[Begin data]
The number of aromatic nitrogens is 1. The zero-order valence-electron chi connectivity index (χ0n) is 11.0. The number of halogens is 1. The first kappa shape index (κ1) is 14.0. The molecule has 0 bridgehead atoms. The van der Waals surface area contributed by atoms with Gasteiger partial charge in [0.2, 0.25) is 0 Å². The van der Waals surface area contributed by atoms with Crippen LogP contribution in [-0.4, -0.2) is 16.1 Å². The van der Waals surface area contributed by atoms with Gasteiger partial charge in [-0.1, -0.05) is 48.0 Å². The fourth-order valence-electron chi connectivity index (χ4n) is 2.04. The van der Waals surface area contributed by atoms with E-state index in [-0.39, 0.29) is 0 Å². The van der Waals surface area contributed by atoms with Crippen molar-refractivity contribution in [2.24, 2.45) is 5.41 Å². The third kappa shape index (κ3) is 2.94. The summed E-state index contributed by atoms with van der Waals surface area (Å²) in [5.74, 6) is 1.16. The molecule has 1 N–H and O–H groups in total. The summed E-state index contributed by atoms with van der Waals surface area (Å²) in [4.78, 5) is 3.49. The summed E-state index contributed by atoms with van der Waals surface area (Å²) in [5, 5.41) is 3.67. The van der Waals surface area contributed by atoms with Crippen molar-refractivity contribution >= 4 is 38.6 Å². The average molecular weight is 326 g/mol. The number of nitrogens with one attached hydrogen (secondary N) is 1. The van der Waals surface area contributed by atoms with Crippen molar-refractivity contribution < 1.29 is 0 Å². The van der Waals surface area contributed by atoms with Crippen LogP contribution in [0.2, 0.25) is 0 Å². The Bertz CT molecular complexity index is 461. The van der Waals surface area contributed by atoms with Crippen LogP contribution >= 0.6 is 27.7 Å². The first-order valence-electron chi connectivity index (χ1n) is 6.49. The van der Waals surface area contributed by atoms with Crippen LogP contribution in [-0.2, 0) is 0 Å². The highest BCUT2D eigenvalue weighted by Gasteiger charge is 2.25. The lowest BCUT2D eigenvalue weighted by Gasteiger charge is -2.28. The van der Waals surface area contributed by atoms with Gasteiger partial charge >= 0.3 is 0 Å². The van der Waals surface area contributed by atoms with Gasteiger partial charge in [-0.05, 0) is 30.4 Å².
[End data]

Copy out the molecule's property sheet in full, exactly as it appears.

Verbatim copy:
The number of aromatic nitrogens is 1. The zero-order valence-electron chi connectivity index (χ0n) is 11.0. The number of halogens is 1. The first kappa shape index (κ1) is 14.0. The molecule has 0 bridgehead atoms. The van der Waals surface area contributed by atoms with Gasteiger partial charge in [0.2, 0.25) is 0 Å². The van der Waals surface area contributed by atoms with Crippen LogP contribution in [-0.4, -0.2) is 16.1 Å². The van der Waals surface area contributed by atoms with Gasteiger partial charge in [-0.1, -0.05) is 48.0 Å². The fourth-order valence-electron chi connectivity index (χ4n) is 2.04. The van der Waals surface area contributed by atoms with E-state index in [-0.39, 0.29) is 0 Å². The van der Waals surface area contributed by atoms with Crippen molar-refractivity contribution in [2.24, 2.45) is 5.41 Å². The third kappa shape index (κ3) is 2.94. The summed E-state index contributed by atoms with van der Waals surface area (Å²) in [5.74, 6) is 1.16. The molecule has 1 N–H and O–H groups in total. The summed E-state index contributed by atoms with van der Waals surface area (Å²) in [4.78, 5) is 3.49. The summed E-state index contributed by atoms with van der Waals surface area (Å²) in [5, 5.41) is 3.67. The van der Waals surface area contributed by atoms with Crippen molar-refractivity contribution >= 4 is 38.6 Å². The average molecular weight is 326 g/mol. The number of nitrogens with one attached hydrogen (secondary N) is 1. The van der Waals surface area contributed by atoms with Crippen molar-refractivity contribution < 1.29 is 0 Å². The van der Waals surface area contributed by atoms with Crippen LogP contribution in [0.2, 0.25) is 0 Å². The Bertz CT molecular complexity index is 461. The van der Waals surface area contributed by atoms with Crippen LogP contribution >= 0.6 is 27.7 Å². The first-order valence-electron chi connectivity index (χ1n) is 6.49. The van der Waals surface area contributed by atoms with Crippen LogP contribution in [-0.2, 0) is 0 Å². The highest BCUT2D eigenvalue weighted by Gasteiger charge is 2.25. The lowest BCUT2D eigenvalue weighted by Gasteiger charge is -2.28. The van der Waals surface area contributed by atoms with Gasteiger partial charge >= 0.3 is 0 Å². The van der Waals surface area contributed by atoms with Gasteiger partial charge in [-0.05, 0) is 30.4 Å².